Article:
Yet another key measure of inflation ticked higher at the start of the year, rising at its fastest pace in nearly 40 years.
The price index tracking consumer spending increased by 6.1% between January 2021 and January 2022, according to new data from the Commerce Department released Friday. That was the biggest annual increase since February 1982.
Stripping out food and energy costs, which tend to be more volatile, prices rose 5.2% over the same period. It was the fastest advance since April 1983.
For the month of January, prices rose 0.6%, or 0.5% excluding energy and food, in line with economists’ predictions but at a faster rate than in the month prior.
The personal consumption expenditure price index, or PCE, is the Federal Reserve’s preferred measure of inflation. Keeping prices stable is one of the Fed’s main tasks. Fed Chairman Jerome Powell hinted in January that it would begin to raise interest rates to combat the high pandemic-era inflation. The first such rate increase is expected at the central bank’s March meeting. Friday’s report likely has not changed that trajectory.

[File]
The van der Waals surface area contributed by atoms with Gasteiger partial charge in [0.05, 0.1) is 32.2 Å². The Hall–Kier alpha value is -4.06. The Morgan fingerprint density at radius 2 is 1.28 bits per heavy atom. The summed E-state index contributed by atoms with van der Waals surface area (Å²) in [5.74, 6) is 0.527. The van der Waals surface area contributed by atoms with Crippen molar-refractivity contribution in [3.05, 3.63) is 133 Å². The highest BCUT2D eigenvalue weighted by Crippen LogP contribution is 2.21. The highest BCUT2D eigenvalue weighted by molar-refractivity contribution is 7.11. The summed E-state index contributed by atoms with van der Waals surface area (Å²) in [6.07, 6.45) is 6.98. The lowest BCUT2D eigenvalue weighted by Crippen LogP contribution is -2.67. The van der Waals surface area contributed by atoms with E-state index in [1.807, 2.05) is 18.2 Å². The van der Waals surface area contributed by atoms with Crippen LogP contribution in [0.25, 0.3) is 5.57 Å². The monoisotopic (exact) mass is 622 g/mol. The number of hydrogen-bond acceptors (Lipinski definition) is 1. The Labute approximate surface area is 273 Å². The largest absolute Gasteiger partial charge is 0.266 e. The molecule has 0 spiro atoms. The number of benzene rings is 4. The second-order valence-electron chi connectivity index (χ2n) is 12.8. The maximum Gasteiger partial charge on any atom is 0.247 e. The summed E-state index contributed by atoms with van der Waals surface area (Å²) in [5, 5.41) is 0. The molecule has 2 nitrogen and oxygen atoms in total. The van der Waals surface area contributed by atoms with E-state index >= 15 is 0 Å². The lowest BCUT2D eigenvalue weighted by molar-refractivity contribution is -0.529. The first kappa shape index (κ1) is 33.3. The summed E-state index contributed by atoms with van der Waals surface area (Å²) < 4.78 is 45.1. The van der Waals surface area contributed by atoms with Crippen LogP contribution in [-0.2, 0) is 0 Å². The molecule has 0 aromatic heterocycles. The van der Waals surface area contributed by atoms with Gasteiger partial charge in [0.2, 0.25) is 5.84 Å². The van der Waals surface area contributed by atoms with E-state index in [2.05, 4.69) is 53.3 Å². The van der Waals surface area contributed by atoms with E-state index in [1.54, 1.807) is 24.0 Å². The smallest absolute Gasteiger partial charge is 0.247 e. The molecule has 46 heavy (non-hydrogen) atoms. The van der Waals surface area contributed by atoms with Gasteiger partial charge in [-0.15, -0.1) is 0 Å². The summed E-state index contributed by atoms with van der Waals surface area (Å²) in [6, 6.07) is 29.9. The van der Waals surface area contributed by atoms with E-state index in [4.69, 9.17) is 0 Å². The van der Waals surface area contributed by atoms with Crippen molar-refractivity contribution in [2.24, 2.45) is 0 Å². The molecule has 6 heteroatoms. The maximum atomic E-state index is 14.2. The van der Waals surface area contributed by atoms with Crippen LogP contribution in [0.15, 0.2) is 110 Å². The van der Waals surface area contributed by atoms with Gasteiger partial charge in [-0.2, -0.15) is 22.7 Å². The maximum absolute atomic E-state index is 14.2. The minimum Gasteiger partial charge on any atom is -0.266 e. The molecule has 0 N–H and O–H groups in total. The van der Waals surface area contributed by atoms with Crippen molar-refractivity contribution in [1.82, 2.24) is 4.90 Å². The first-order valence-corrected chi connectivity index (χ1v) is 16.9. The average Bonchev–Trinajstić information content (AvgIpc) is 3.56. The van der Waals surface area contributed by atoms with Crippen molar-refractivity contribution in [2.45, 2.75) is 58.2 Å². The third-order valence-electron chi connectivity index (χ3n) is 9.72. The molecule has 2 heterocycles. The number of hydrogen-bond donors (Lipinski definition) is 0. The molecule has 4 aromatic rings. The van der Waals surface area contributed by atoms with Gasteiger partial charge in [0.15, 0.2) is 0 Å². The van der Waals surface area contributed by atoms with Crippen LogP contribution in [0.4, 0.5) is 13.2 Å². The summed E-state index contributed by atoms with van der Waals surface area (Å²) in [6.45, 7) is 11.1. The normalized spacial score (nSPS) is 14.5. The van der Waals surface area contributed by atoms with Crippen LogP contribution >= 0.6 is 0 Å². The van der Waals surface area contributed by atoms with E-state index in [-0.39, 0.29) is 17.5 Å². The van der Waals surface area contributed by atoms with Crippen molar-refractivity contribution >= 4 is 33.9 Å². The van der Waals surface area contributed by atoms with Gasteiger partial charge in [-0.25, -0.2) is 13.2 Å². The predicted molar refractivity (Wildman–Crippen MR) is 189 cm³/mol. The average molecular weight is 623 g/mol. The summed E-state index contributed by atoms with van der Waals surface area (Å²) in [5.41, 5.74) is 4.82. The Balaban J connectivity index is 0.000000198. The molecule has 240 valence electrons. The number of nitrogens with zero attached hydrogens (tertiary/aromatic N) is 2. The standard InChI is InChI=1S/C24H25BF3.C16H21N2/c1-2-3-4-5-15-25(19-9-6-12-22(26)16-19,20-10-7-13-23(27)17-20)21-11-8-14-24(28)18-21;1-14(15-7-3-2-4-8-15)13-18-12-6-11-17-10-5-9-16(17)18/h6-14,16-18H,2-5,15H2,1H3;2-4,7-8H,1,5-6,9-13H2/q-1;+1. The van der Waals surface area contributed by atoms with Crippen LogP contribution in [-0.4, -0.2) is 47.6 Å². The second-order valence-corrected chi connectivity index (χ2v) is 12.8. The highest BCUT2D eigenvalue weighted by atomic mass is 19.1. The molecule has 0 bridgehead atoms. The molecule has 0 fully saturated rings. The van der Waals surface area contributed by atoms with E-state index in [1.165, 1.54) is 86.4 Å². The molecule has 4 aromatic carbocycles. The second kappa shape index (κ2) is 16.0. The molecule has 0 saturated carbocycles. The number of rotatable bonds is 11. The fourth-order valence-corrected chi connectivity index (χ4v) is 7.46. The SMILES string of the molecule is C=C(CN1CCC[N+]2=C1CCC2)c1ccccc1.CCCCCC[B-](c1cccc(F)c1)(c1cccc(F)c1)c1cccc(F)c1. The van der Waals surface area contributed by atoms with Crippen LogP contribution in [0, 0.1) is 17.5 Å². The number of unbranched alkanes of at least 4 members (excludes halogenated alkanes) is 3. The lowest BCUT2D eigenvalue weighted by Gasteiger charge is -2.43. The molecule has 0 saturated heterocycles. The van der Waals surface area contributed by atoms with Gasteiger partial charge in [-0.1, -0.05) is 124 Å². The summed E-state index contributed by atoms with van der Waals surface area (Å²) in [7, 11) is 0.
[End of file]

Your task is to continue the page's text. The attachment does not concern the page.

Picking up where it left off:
Friday’s data release show that January wasn’t pleasant for Americans. While incomes didn’t budge, prices – and therefore spending – rose.
It was the worst month for personal incomes since September, when they actually declined. Disposable incomes inched up by 0.1%, also the worst performance since September.
The report also showed that consumer spending rose by 2.1%, reversing a downtrend from December. In fact, it was the best month for spending since March last year.
This is a developing story. It will be updated